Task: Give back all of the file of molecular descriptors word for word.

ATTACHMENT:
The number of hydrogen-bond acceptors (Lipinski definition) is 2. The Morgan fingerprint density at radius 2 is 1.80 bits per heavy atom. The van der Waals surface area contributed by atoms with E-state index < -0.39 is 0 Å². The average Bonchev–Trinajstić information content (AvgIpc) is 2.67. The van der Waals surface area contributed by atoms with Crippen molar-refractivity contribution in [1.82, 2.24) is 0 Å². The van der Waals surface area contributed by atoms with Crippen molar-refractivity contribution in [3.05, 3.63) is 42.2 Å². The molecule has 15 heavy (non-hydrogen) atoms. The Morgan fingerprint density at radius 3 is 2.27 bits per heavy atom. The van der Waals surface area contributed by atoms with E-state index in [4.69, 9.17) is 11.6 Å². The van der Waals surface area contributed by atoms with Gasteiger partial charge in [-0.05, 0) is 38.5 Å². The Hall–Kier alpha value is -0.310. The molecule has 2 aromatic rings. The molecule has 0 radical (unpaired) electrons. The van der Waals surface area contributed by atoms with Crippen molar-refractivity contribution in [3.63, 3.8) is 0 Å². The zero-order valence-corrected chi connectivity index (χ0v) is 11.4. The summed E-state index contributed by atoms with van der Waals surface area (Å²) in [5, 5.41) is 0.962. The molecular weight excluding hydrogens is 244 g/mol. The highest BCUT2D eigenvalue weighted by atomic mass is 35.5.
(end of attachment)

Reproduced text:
The number of hydrogen-bond acceptors (Lipinski definition) is 2. The Morgan fingerprint density at radius 2 is 1.80 bits per heavy atom. The van der Waals surface area contributed by atoms with E-state index < -0.39 is 0 Å². The average Bonchev–Trinajstić information content (AvgIpc) is 2.67. The van der Waals surface area contributed by atoms with Crippen molar-refractivity contribution in [1.82, 2.24) is 0 Å². The van der Waals surface area contributed by atoms with Crippen molar-refractivity contribution in [3.05, 3.63) is 42.2 Å². The molecule has 15 heavy (non-hydrogen) atoms. The Morgan fingerprint density at radius 3 is 2.27 bits per heavy atom. The van der Waals surface area contributed by atoms with E-state index in [4.69, 9.17) is 11.6 Å². The van der Waals surface area contributed by atoms with Gasteiger partial charge in [-0.05, 0) is 38.5 Å². The Hall–Kier alpha value is -0.310. The molecule has 2 aromatic rings. The molecule has 0 radical (unpaired) electrons. The van der Waals surface area contributed by atoms with Crippen molar-refractivity contribution in [3.63, 3.8) is 0 Å². The zero-order valence-corrected chi connectivity index (χ0v) is 11.4. The summed E-state index contributed by atoms with van der Waals surface area (Å²) in [5, 5.41) is 0.962. The molecular weight excluding hydrogens is 244 g/mol. The highest BCUT2D eigenvalue weighted by atomic mass is 35.5.